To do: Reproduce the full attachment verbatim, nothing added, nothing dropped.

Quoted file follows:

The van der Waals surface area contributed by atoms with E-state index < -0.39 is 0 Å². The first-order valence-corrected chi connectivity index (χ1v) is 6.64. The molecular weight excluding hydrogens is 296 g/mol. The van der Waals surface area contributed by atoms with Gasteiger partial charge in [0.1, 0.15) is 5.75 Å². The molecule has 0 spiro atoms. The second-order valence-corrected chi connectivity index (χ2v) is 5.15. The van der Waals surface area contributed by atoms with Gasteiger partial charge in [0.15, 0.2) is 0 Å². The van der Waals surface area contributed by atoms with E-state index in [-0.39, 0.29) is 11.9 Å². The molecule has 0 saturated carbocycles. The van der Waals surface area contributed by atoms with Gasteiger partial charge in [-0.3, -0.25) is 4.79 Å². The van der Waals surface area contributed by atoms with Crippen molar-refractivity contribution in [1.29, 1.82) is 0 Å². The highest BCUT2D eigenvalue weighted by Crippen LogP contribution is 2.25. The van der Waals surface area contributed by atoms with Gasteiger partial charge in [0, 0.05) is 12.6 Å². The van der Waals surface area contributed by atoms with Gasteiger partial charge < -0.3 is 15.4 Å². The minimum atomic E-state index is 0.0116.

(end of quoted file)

The van der Waals surface area contributed by atoms with E-state index < -0.39 is 0 Å². The first-order valence-corrected chi connectivity index (χ1v) is 6.64. The molecular weight excluding hydrogens is 296 g/mol. The van der Waals surface area contributed by atoms with Gasteiger partial charge in [0.1, 0.15) is 5.75 Å². The molecule has 0 spiro atoms. The second-order valence-corrected chi connectivity index (χ2v) is 5.15. The van der Waals surface area contributed by atoms with Gasteiger partial charge in [0.15, 0.2) is 0 Å². The van der Waals surface area contributed by atoms with E-state index in [-0.39, 0.29) is 11.9 Å². The molecule has 0 saturated carbocycles. The van der Waals surface area contributed by atoms with Gasteiger partial charge in [-0.3, -0.25) is 4.79 Å². The van der Waals surface area contributed by atoms with Crippen molar-refractivity contribution in [1.29, 1.82) is 0 Å². The highest BCUT2D eigenvalue weighted by Crippen LogP contribution is 2.25. The van der Waals surface area contributed by atoms with Gasteiger partial charge in [0, 0.05) is 12.6 Å². The van der Waals surface area contributed by atoms with Gasteiger partial charge < -0.3 is 15.4 Å². The minimum atomic E-state index is 0.0116.